Written and produced by Christine Toy Johnson and Bruce Johnson.
Thursday | 10:30 a.m. | 22 minutes
This film is about the Nisei bowling group in Salt Lake City. Senior citizens, mostly Japanese Americans who are in their sixties, seventies, eighties, and nineties, are in the bowling league. They enjoy themselves as they bowl together each week. This video shows them bowling, and there are interviews about the bowling league and life in the Salt Lake City area over the years. The film covers some of the history of the Japanese American community and the JACL as it
relates to bowling.
Produced by Alli Nakamura.
Thursday | 1:30 p.m. | 60 minutes
This film documents the Japanese American Nisei (second generation) soldier’s story of the 100th /442nd Regimental Combat Team and the Military Intelligence Service of World War II. Interviews were conducted with San Diego Nisei veterans and their families and family members of veterans who have passed on. Their personal stories are told of the struggles after Pearl Harbor, the mass evacuation to Santa Anita Racetrack and eventual relocation of entire families.
Most of the people in that area were sent to the Poston Camp in Arizona.
Written and directed by Lane Nishikawa and presented by the San Diego Japanese American Citizens League and West River Production.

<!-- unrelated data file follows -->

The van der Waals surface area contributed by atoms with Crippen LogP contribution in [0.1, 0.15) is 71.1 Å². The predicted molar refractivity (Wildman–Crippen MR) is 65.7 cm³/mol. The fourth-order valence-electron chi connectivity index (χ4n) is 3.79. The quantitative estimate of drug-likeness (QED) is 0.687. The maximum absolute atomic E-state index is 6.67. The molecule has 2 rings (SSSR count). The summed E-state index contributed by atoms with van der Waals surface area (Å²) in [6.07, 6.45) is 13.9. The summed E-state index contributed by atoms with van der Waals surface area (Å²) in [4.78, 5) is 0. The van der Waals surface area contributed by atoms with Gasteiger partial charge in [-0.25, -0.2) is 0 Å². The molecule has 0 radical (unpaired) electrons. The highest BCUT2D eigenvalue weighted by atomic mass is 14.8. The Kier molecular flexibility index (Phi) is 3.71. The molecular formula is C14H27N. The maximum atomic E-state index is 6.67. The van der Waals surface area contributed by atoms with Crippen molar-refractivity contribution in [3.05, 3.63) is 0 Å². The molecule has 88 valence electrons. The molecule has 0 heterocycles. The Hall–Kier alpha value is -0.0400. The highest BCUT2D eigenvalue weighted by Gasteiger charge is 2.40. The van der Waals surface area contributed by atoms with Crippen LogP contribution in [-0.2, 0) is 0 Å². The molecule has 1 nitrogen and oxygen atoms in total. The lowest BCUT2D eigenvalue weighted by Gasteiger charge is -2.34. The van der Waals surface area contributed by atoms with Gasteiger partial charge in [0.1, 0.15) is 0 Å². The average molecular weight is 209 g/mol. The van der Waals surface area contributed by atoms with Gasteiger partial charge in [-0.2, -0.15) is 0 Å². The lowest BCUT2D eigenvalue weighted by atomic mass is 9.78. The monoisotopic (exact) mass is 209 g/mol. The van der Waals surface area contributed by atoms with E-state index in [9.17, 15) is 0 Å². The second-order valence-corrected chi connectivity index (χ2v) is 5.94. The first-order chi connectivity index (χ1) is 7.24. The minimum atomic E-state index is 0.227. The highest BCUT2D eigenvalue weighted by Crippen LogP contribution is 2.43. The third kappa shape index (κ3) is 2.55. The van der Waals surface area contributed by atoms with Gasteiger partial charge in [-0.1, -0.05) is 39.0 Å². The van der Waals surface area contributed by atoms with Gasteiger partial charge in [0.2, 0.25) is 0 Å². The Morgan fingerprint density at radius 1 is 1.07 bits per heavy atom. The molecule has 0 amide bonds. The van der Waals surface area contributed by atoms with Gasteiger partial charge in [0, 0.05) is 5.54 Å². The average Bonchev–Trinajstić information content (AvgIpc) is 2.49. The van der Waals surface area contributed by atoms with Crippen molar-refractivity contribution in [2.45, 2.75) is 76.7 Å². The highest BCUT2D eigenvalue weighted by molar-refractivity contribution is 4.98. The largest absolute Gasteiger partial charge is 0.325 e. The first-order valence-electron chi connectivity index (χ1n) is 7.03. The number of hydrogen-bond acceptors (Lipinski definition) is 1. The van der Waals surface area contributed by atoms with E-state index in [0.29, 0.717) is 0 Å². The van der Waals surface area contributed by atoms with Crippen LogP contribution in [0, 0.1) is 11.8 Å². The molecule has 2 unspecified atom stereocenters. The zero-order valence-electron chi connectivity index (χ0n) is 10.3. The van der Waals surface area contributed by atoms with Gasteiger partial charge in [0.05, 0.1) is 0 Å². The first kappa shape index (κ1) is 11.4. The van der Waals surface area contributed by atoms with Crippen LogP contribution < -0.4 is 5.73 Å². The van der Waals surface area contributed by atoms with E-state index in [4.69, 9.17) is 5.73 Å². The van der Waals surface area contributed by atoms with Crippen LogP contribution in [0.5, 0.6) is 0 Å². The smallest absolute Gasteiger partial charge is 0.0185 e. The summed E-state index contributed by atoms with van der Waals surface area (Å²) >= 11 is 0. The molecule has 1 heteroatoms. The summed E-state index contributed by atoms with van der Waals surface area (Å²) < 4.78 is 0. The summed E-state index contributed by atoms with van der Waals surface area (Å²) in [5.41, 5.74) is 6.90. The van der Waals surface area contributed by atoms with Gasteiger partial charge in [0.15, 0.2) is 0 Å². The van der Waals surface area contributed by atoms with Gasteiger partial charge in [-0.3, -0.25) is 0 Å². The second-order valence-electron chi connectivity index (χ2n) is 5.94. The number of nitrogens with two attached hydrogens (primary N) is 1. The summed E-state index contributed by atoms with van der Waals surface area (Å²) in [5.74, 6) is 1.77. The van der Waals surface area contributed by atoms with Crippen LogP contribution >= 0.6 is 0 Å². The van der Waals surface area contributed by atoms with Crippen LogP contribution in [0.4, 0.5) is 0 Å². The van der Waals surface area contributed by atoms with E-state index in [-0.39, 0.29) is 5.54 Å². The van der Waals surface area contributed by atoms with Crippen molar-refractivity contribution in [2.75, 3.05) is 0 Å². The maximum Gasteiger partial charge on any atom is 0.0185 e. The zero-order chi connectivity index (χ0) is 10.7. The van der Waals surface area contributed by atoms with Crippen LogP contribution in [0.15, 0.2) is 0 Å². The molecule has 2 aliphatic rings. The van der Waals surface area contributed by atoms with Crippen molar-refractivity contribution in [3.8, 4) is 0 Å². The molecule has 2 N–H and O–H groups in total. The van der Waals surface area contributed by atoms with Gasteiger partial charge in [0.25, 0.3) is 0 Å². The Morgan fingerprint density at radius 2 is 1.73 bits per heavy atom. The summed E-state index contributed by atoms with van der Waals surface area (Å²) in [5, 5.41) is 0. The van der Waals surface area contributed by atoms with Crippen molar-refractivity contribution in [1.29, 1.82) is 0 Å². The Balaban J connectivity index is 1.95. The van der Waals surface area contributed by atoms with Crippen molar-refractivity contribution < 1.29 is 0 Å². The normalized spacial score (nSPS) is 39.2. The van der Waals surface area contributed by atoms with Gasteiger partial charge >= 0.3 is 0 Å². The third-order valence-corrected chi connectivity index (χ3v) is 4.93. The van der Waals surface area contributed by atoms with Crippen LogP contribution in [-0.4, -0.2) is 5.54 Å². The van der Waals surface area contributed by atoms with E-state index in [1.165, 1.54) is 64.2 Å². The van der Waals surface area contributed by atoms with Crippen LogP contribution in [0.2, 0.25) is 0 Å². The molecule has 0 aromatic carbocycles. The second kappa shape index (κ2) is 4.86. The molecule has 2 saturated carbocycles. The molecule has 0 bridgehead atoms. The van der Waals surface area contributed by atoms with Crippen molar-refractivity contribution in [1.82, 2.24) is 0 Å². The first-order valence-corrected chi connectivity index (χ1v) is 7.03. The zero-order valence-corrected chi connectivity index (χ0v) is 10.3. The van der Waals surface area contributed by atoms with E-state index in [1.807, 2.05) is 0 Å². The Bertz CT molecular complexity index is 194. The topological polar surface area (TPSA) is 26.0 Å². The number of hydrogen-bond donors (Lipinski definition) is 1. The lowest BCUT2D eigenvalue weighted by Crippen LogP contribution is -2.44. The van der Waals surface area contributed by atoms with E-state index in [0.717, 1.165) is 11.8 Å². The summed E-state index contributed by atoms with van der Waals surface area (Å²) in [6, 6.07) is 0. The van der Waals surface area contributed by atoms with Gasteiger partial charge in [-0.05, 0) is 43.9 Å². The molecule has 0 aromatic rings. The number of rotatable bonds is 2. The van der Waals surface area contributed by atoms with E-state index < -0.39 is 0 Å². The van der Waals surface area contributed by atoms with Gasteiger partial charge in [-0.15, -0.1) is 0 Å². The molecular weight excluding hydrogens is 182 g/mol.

"Recognition & Reconciliation Ceremony"
Saturday | 8:00 a.m. | 65 minutes
This film documents the JACL Ceremony to Apologize to the Resisters of Conscience of World War II. The ceremony was held on May 11, 2002, in San Francisco, California. This film contains portions of the apology talk given by Floyd Mori (JACL National President), and talks by John Tateishi (JACL National Executive Director/CEO), Congressman Mike Honda, Frank
Emi, and others. The M.C. for the program was Andy Noguchi, who had worked hard for many years to gain the apology. The JACL had passed a resolution at the JACL National Convention in 2000 to apologize to the Resisters for the treatment which they received from the JACL during the war years and the hard feelings many had for years after the war.
"My Face Was My Crime"
Saturday | 9:15 a.m. | 25 minutes
This documentary film is about the Tule Lake Segregation Center which was open from April 23, 1942, to March 29, 1946. Tule Lake was the largest and most infamous of the camps because it July 1943, Tule Lake became the Segregation Center. Although people from certain geographic locations were originally taken to Tule Lake, it was the camp where people from the other camps who had refused to sign a loyalty oath or who caused disturbances were sent. In 2006, 43 acres were designated a National Historic Landmark.
"Never Give Up: Min Yasui and the Fight for Justice"
Thursday | 7:00 p.m.